Belarus’ woodwork industry could be modernized, but only by private investors
Following Lukashenko’s visit to the Borisov woodworks last week, the company’s management and regional administration head have resigned.
The government has chosen the woodwork industry as a promising avenue for modernization. Although additional funds have failed to improve the industry’s financial performance, woodwork remains a promising industry for modernization which could be carried out by private investors. However Belarus’ government wants to remain the key player.
About 39% of Belarus is covered with forests, i.e. it has enough natural resources for woodworking. Exports of wood and products made of wood in 2012 exceeded USD 500 million and Belarus has a good potential for import substitution at circa USD 200 million per year (calculation is based on 2012 data). Belarus imported circa USD 100 million worth of woodchip boards in 2012 and in the future it aims to replace these imports entirely with domestic products.
The exact amounts allocated for the woodworking industry modernization are difficult to calculate, but Belarus has imported woodwork equipment worth at least USD 500 million. Some modernization loans date back to 2008-2009 and have not been repaid in full until now. The industry’s financial situation is critical: woodworking has been making profits only in May 2013. Compared with 2012, industry’s loss-making in 2013 increased by 2.4 times. New production lines have been launched, but imports of woodchip boards have not reduced.
In addition, there is a huge difference between how private and state woodworks develop. In Smorgon region, the privately-owned Kronospan woodworks is expanding according to a development plan, it produces goods for exports and for domestic consumption, and does not require constant monitoring by the head of state. State-owned woodworks companies are not developing so well. In general, state-owned woodworks have failed to implement modernization: imported technical equipment does not meet the technical requirements and is often stored outdoors. The only positive exception is Ivatsevichi woodworks, which has strengthened its exports on the Russian market.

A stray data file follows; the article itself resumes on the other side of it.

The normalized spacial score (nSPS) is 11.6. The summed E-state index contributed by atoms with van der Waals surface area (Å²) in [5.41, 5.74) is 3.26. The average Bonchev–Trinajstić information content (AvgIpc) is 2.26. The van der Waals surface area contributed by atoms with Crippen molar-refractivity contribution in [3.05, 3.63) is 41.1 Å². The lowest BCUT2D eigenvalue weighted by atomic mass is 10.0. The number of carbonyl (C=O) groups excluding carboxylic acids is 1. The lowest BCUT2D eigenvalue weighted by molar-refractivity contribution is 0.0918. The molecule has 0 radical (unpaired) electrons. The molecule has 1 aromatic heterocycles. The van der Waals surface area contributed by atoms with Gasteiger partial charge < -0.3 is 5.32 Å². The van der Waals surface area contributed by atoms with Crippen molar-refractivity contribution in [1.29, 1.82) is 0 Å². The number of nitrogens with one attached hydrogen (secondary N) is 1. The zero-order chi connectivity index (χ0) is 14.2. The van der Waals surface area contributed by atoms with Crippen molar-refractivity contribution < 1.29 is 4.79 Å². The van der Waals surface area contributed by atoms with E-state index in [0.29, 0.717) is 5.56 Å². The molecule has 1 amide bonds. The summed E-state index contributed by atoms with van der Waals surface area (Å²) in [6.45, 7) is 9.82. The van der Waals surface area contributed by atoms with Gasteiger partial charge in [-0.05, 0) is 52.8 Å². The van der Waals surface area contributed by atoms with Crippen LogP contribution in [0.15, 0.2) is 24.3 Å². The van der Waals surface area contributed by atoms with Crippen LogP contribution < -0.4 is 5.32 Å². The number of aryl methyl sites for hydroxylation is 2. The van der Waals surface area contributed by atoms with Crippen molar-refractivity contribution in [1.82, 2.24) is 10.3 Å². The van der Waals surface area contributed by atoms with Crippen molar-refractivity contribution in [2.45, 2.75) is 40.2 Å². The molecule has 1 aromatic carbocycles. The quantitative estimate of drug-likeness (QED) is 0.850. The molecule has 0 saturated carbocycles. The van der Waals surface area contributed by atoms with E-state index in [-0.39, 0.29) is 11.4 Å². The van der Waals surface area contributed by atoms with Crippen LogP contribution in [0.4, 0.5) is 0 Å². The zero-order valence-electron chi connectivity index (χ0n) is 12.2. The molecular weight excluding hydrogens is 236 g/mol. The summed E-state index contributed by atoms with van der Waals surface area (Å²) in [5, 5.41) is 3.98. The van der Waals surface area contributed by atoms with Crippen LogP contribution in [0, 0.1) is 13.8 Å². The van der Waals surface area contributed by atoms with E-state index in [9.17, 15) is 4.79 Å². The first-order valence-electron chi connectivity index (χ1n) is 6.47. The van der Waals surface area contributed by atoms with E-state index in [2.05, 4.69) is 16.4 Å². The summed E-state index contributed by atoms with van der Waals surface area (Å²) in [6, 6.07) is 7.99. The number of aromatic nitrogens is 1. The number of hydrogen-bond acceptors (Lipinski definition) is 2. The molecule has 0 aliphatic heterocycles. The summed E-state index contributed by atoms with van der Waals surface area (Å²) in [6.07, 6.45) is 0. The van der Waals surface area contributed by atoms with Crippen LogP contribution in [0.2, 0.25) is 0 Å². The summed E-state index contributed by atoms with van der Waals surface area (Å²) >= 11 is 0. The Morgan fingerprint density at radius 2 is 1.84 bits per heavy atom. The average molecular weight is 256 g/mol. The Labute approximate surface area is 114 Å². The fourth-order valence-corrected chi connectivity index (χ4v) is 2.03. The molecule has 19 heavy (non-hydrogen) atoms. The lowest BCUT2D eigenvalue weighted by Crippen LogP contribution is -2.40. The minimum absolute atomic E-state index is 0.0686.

Recent practices show that the state is unable to carry out effective modernization at state-owned woodworks due to the lack of incentives. Private enterprises can be successful, but that only shows the inefficiency of state ownership in this industry, which is unacceptable for the authorities.
The Belarusian authorities regard the Catholic conference as yet another international event to promote Minsk as a global negotiating platform. Minsk’s proposal to organise a meeting between the Roman-Catholic Church and the Russian Orthodox Church is rather an image-making undertaking than a serious intention. However, the authorities could somewhat extend the opportunities for the Roman-Catholic Church in Belarus due to developing contacts with the Catholic world.
Minsk is attempting to lay out a mosaic from various international religious, political and sportive events to shape a positive image of Belarus for promoting the Helsinki 2.0 idea.
Belarus’ invitation to the head of the Holy See for a meeting with the Patriarch of the Russian Orthodox Church should be regarded as a continuation of her foreign policy efforts in shaping Minsk’s peacekeeping image and enhancing Belarus’ international weight. The Belarusian authorities are aware that their initiative is unlikely to find supporters among the leadership of the Russian Orthodox Church in Moscow. In Russia, isolationist sentiments prevail.
In addition, for domestic audiences, the authorities make up for the lack of tangible economic growth with demonstrations of growth in Minsk’s authority at international level through providing a platform for religious, sportive and other dialogues.